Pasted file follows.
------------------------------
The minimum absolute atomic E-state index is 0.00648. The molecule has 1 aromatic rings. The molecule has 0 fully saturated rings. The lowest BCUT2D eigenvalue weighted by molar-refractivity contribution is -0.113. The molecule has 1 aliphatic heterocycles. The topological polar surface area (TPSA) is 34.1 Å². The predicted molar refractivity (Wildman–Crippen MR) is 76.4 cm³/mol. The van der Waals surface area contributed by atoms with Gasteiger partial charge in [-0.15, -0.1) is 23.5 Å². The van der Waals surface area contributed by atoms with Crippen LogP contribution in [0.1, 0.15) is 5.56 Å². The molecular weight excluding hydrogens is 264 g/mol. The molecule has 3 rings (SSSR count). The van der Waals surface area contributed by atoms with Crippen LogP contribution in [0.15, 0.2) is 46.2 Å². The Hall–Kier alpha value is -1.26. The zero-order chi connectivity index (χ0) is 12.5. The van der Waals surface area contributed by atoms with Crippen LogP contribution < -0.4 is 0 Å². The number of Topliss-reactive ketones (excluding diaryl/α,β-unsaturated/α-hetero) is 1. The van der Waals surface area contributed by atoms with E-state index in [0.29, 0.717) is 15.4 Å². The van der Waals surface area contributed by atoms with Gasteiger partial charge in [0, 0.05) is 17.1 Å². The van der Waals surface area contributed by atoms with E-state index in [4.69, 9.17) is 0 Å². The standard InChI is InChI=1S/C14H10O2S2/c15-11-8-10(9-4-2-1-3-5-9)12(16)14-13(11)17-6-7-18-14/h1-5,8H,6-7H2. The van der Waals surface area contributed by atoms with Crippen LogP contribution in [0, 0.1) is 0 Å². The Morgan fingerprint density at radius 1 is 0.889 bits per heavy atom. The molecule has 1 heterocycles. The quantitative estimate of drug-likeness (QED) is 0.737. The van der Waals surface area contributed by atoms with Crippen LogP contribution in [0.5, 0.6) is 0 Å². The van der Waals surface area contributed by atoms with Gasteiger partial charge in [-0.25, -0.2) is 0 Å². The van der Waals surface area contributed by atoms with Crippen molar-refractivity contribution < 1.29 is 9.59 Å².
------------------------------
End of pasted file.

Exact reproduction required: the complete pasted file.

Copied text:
The minimum absolute atomic E-state index is 0.00648. The molecule has 1 aromatic rings. The molecule has 0 fully saturated rings. The lowest BCUT2D eigenvalue weighted by molar-refractivity contribution is -0.113. The molecule has 1 aliphatic heterocycles. The topological polar surface area (TPSA) is 34.1 Å². The predicted molar refractivity (Wildman–Crippen MR) is 76.4 cm³/mol. The van der Waals surface area contributed by atoms with Gasteiger partial charge in [-0.15, -0.1) is 23.5 Å². The van der Waals surface area contributed by atoms with Crippen LogP contribution in [0.1, 0.15) is 5.56 Å². The molecular weight excluding hydrogens is 264 g/mol. The molecule has 3 rings (SSSR count). The van der Waals surface area contributed by atoms with Crippen LogP contribution in [0.15, 0.2) is 46.2 Å². The Hall–Kier alpha value is -1.26. The zero-order chi connectivity index (χ0) is 12.5. The van der Waals surface area contributed by atoms with Crippen LogP contribution < -0.4 is 0 Å². The number of Topliss-reactive ketones (excluding diaryl/α,β-unsaturated/α-hetero) is 1. The van der Waals surface area contributed by atoms with E-state index in [0.29, 0.717) is 15.4 Å². The van der Waals surface area contributed by atoms with Gasteiger partial charge in [0, 0.05) is 17.1 Å². The van der Waals surface area contributed by atoms with E-state index in [4.69, 9.17) is 0 Å². The standard InChI is InChI=1S/C14H10O2S2/c15-11-8-10(9-4-2-1-3-5-9)12(16)14-13(11)17-6-7-18-14/h1-5,8H,6-7H2. The van der Waals surface area contributed by atoms with Crippen LogP contribution in [0, 0.1) is 0 Å². The Morgan fingerprint density at radius 1 is 0.889 bits per heavy atom. The molecule has 1 heterocycles. The quantitative estimate of drug-likeness (QED) is 0.737. The van der Waals surface area contributed by atoms with Crippen LogP contribution in [0.5, 0.6) is 0 Å². The van der Waals surface area contributed by atoms with Gasteiger partial charge in [-0.25, -0.2) is 0 Å². The van der Waals surface area contributed by atoms with Crippen molar-refractivity contribution < 1.29 is 9.59 Å².